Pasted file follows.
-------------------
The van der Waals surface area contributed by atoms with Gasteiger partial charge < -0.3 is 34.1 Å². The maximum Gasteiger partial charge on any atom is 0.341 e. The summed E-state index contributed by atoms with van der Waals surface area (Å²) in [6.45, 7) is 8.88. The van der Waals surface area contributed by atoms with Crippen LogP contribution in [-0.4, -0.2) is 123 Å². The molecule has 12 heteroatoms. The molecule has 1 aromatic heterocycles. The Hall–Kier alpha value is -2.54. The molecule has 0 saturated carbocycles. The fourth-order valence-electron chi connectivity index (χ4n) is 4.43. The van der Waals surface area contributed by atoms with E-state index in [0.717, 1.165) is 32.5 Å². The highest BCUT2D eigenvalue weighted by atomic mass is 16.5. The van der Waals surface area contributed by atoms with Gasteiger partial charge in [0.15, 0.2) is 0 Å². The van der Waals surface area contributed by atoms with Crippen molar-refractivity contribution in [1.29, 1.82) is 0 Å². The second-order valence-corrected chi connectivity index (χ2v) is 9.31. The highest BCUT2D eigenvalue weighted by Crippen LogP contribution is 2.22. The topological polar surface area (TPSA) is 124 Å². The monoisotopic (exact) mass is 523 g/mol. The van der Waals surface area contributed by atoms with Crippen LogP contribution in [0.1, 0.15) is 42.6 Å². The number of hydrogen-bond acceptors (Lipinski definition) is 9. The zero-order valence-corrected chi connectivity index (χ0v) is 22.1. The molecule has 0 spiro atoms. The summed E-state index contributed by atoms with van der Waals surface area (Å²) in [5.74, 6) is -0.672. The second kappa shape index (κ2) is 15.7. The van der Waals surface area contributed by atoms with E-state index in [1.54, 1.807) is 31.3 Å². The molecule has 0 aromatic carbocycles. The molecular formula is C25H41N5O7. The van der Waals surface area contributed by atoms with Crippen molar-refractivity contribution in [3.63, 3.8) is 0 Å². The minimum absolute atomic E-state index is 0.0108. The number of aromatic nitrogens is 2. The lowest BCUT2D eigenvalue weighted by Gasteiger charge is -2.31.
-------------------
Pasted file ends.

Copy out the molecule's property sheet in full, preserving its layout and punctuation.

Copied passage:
The van der Waals surface area contributed by atoms with Gasteiger partial charge < -0.3 is 34.1 Å². The maximum Gasteiger partial charge on any atom is 0.341 e. The summed E-state index contributed by atoms with van der Waals surface area (Å²) in [6.45, 7) is 8.88. The van der Waals surface area contributed by atoms with Crippen LogP contribution in [-0.4, -0.2) is 123 Å². The molecule has 12 heteroatoms. The molecule has 1 aromatic heterocycles. The Hall–Kier alpha value is -2.54. The molecule has 0 saturated carbocycles. The fourth-order valence-electron chi connectivity index (χ4n) is 4.43. The van der Waals surface area contributed by atoms with E-state index in [0.717, 1.165) is 32.5 Å². The highest BCUT2D eigenvalue weighted by atomic mass is 16.5. The van der Waals surface area contributed by atoms with Gasteiger partial charge in [0.15, 0.2) is 0 Å². The van der Waals surface area contributed by atoms with Crippen molar-refractivity contribution in [1.29, 1.82) is 0 Å². The second-order valence-corrected chi connectivity index (χ2v) is 9.31. The highest BCUT2D eigenvalue weighted by Crippen LogP contribution is 2.22. The topological polar surface area (TPSA) is 124 Å². The monoisotopic (exact) mass is 523 g/mol. The van der Waals surface area contributed by atoms with Crippen LogP contribution in [0.1, 0.15) is 42.6 Å². The number of hydrogen-bond acceptors (Lipinski definition) is 9. The zero-order valence-corrected chi connectivity index (χ0v) is 22.1. The molecule has 0 spiro atoms. The summed E-state index contributed by atoms with van der Waals surface area (Å²) in [5.74, 6) is -0.672. The second kappa shape index (κ2) is 15.7. The van der Waals surface area contributed by atoms with E-state index in [1.54, 1.807) is 31.3 Å². The molecule has 0 aromatic carbocycles. The molecular formula is C25H41N5O7. The van der Waals surface area contributed by atoms with Crippen molar-refractivity contribution in [3.63, 3.8) is 0 Å². The minimum absolute atomic E-state index is 0.0108. The number of aromatic nitrogens is 2. The lowest BCUT2D eigenvalue weighted by Gasteiger charge is -2.31.